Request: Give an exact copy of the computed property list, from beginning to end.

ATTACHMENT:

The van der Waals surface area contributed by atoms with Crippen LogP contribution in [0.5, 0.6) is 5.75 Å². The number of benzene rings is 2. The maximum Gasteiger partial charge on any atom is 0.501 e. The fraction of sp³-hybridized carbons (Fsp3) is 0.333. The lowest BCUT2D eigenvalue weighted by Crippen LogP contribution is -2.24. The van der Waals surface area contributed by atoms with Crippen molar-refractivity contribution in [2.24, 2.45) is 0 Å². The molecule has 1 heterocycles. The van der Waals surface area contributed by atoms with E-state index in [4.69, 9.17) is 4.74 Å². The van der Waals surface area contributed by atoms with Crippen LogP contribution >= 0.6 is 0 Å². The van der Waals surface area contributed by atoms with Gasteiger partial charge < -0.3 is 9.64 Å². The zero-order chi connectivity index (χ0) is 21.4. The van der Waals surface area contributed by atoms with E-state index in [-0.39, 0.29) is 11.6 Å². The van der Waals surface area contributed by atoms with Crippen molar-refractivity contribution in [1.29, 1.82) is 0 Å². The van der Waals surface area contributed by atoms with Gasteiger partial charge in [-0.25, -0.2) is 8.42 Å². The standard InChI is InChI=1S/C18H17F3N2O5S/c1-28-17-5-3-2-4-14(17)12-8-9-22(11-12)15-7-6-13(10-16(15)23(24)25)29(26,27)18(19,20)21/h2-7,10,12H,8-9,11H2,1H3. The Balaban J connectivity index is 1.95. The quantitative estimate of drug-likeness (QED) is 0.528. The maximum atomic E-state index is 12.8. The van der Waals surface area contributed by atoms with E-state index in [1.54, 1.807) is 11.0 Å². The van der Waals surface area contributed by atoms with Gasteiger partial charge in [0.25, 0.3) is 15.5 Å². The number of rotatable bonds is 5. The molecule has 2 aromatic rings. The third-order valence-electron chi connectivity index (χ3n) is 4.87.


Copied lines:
The van der Waals surface area contributed by atoms with Crippen LogP contribution in [0.5, 0.6) is 5.75 Å². The number of benzene rings is 2. The maximum Gasteiger partial charge on any atom is 0.501 e. The fraction of sp³-hybridized carbons (Fsp3) is 0.333. The lowest BCUT2D eigenvalue weighted by Crippen LogP contribution is -2.24. The van der Waals surface area contributed by atoms with Crippen molar-refractivity contribution in [2.24, 2.45) is 0 Å². The molecule has 1 heterocycles. The van der Waals surface area contributed by atoms with E-state index in [4.69, 9.17) is 4.74 Å². The van der Waals surface area contributed by atoms with Crippen LogP contribution >= 0.6 is 0 Å². The van der Waals surface area contributed by atoms with Gasteiger partial charge < -0.3 is 9.64 Å². The zero-order chi connectivity index (χ0) is 21.4. The van der Waals surface area contributed by atoms with E-state index in [-0.39, 0.29) is 11.6 Å². The van der Waals surface area contributed by atoms with Crippen molar-refractivity contribution in [1.29, 1.82) is 0 Å². The van der Waals surface area contributed by atoms with Gasteiger partial charge in [-0.25, -0.2) is 8.42 Å². The standard InChI is InChI=1S/C18H17F3N2O5S/c1-28-17-5-3-2-4-14(17)12-8-9-22(11-12)15-7-6-13(10-16(15)23(24)25)29(26,27)18(19,20)21/h2-7,10,12H,8-9,11H2,1H3. The Balaban J connectivity index is 1.95. The quantitative estimate of drug-likeness (QED) is 0.528. The maximum atomic E-state index is 12.8. The van der Waals surface area contributed by atoms with E-state index in [1.54, 1.807) is 11.0 Å². The van der Waals surface area contributed by atoms with Gasteiger partial charge in [0.25, 0.3) is 15.5 Å². The number of rotatable bonds is 5. The molecule has 2 aromatic rings. The third-order valence-electron chi connectivity index (χ3n) is 4.87.